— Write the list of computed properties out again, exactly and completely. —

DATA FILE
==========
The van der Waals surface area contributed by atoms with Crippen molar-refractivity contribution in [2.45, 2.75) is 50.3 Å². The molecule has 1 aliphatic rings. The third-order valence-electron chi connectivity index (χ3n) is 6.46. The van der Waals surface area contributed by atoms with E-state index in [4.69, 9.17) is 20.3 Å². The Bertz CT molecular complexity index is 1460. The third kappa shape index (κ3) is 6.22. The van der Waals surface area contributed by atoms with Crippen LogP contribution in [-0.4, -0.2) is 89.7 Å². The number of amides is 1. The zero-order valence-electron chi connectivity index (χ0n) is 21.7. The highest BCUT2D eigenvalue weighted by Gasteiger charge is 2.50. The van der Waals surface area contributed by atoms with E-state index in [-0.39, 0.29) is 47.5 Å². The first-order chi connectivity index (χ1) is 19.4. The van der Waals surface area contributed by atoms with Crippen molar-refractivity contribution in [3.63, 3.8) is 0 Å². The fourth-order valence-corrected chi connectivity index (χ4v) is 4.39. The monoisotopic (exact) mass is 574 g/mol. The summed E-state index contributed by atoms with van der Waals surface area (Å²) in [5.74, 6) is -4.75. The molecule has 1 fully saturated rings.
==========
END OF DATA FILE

The van der Waals surface area contributed by atoms with Crippen molar-refractivity contribution in [2.45, 2.75) is 50.3 Å². The molecule has 1 aliphatic rings. The third-order valence-electron chi connectivity index (χ3n) is 6.46. The van der Waals surface area contributed by atoms with E-state index in [4.69, 9.17) is 20.3 Å². The Bertz CT molecular complexity index is 1460. The third kappa shape index (κ3) is 6.22. The van der Waals surface area contributed by atoms with Crippen LogP contribution in [-0.4, -0.2) is 89.7 Å². The number of amides is 1. The zero-order valence-electron chi connectivity index (χ0n) is 21.7. The highest BCUT2D eigenvalue weighted by Gasteiger charge is 2.50. The van der Waals surface area contributed by atoms with E-state index in [-0.39, 0.29) is 47.5 Å². The first-order chi connectivity index (χ1) is 19.4. The van der Waals surface area contributed by atoms with Crippen molar-refractivity contribution in [3.63, 3.8) is 0 Å². The fourth-order valence-corrected chi connectivity index (χ4v) is 4.39. The monoisotopic (exact) mass is 574 g/mol. The summed E-state index contributed by atoms with van der Waals surface area (Å²) in [5.74, 6) is -4.75. The molecule has 1 fully saturated rings.